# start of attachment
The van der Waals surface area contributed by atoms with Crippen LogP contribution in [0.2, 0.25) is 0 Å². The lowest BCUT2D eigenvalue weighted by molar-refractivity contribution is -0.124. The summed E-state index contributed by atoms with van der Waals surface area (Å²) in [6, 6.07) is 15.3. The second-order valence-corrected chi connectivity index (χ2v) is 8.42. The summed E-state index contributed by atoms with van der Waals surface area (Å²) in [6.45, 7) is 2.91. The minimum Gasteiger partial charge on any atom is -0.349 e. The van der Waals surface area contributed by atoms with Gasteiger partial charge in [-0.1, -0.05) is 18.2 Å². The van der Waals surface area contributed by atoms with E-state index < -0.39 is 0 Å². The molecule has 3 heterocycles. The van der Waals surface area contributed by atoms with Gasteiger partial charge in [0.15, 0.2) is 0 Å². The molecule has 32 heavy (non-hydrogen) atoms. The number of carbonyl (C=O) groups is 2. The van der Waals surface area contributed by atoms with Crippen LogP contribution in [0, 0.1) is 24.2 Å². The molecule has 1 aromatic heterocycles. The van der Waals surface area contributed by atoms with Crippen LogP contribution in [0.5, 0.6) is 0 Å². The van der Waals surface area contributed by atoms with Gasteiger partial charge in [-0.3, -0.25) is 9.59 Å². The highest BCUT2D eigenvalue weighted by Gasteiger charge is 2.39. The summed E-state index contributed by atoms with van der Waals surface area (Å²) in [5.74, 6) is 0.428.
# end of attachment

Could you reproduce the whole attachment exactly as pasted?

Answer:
The van der Waals surface area contributed by atoms with Crippen LogP contribution in [0.2, 0.25) is 0 Å². The lowest BCUT2D eigenvalue weighted by molar-refractivity contribution is -0.124. The summed E-state index contributed by atoms with van der Waals surface area (Å²) in [6, 6.07) is 15.3. The second-order valence-corrected chi connectivity index (χ2v) is 8.42. The summed E-state index contributed by atoms with van der Waals surface area (Å²) in [6.45, 7) is 2.91. The minimum Gasteiger partial charge on any atom is -0.349 e. The van der Waals surface area contributed by atoms with Gasteiger partial charge in [-0.1, -0.05) is 18.2 Å². The van der Waals surface area contributed by atoms with E-state index < -0.39 is 0 Å². The molecule has 3 heterocycles. The van der Waals surface area contributed by atoms with Gasteiger partial charge in [0.15, 0.2) is 0 Å². The molecule has 32 heavy (non-hydrogen) atoms. The number of carbonyl (C=O) groups is 2. The van der Waals surface area contributed by atoms with Crippen LogP contribution in [0, 0.1) is 24.2 Å². The molecule has 1 aromatic heterocycles. The van der Waals surface area contributed by atoms with Crippen LogP contribution in [0.5, 0.6) is 0 Å². The van der Waals surface area contributed by atoms with Gasteiger partial charge in [-0.3, -0.25) is 9.59 Å². The highest BCUT2D eigenvalue weighted by Gasteiger charge is 2.39. The summed E-state index contributed by atoms with van der Waals surface area (Å²) in [5.74, 6) is 0.428.